THE seven people accused of fraud and other alleged crimes in connection with a bungled investment of N$30 million by the Social Security Commission in early 2005 appear likely to go on trial only next year, at the earliest.
Six of the seven accused made their latest pre-trial appearance in the High Court in Windhoek yesterday. Judge President Petrus Damaseb told them that he has been informed that the Supreme Court's judgement on the constitutionality of a section of the Criminal Procedure Act, which some of them have challenged, can be expected to be handed down before the end of this month, and that dates for their trial can now be set.
However, one of the defence lawyers involved in the case, Sisa Namandje, indicated to the judge that he would only be available for a trial by next year. With Namandje's client, Swapo Member of Parliament Paulus Kapia, indicating that he wants to be represented by Namandje and not by another defence lawyer, the court was left with the prospect that the trial would not start this year still.
The seven accused now have to return to court on March 14. By then they should receive more information about when their trial is expected to start.
They have been making repeated pre-trial appearances in the High Court since June 2008.
The events over which they are charged took place about eight years ago.
Kapia, Nico Josea, Ralph Blaauw, Inez /Gâses, Mathias Shiweda and lawyers Otniel Podewiltz and Sharon Blaauw are all charged with a count of fraud, alternatively theft, and a charge of reckless or fraudulent conduct of business, which is a contravention of the Companies Act, in connection with an SSC investment of N$30 million that was placed with an asset management company, Avid Investment Corporation, and channelled to another asset management company, Namangol Investments, in January 2005.
The money was supposed to be repaid with interest after four months. When Avid was not able to deliver on that undertaking the SSC went to the High Court in July 2005 to have the company liquidated.
Kapia, /Gâses, Podewiltz and Mrs Blaauw were directors of Avid, and also face six counts under the Companies Act in which they are accused of having failed to carry out their duties as directors, such as keeping proper records of the company's business.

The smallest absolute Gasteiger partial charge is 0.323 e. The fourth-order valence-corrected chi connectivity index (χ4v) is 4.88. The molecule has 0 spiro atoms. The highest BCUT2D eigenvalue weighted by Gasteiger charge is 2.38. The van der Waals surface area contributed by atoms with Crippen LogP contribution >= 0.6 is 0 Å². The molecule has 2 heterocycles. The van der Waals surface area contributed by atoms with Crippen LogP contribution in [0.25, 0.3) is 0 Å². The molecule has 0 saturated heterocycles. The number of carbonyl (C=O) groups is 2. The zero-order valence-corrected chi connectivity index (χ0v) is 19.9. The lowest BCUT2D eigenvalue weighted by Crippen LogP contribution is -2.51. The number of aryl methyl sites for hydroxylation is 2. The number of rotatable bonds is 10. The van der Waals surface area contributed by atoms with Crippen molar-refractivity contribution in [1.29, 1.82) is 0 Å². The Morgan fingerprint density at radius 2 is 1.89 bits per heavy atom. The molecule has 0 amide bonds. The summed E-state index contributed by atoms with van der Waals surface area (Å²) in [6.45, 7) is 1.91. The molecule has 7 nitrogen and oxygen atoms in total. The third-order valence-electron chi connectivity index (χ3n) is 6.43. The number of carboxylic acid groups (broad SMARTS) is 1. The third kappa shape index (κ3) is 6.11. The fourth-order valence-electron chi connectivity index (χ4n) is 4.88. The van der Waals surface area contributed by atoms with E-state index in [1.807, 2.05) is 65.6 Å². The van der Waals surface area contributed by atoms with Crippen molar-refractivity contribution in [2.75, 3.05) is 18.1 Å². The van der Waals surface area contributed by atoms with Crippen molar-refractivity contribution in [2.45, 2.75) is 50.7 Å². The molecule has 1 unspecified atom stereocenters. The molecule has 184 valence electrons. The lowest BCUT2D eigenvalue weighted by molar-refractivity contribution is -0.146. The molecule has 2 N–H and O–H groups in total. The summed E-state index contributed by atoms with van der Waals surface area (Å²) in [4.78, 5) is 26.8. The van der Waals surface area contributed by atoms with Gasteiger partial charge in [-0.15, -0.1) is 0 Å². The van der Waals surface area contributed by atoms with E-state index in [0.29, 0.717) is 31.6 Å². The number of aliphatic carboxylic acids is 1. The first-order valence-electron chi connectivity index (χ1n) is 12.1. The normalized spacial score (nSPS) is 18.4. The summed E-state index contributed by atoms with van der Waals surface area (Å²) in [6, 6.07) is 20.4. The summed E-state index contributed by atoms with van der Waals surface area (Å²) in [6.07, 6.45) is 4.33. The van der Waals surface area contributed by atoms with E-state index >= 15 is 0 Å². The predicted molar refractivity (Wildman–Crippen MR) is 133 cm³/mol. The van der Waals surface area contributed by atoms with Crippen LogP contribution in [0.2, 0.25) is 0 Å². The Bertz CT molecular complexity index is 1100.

The seven are all further charged with having given false evidence at a high-profile Companies Act enquiry into the financial collapse of Avid that was conducted in the High Court in July and August 2005.
Podewiltz alone is charged with corruption for having allegedly received a payment from the late Lazarus Kandara, alleged founder of Avid, while Podewiltz was employed with the Ministry of Labour.
The State is alleging that of the N$30 million that the SSC transferred to Avid to be invested, N$29,5 million was transferred to Namangol Investments, which was owned and run by Josea.
Of this money, some N$14,9 million landed in Josea's personal bank account in mid-March 2005, and he went on to deal with the money as if it was his own, it is also alleged.
Shiweda was not present in court yesterday. Judge President Damaseb was told that he had trouble with his car on his way to court. A warrant for his arrest was issued, but it is to be held over until the next pre-trial appearance on March 14.
The accused are all free on bail.
The ruling being awaited from the Supreme Court is on the constitutionality of a section of the Criminal Procedure Act which states that in a case in which a person is accused of making false representations - which is a central element of fraud charges - it is deemed, once it had been proven that a misrepresentation had been made, that the accused person had made that false representation while knowing that it was false.
This puts a reverse onus on an accused person to prove that he or she did not know that a misrepresentation that had been made was false. Such a reverse onus is unconstitutional, the people challenging that section of the Act have argued.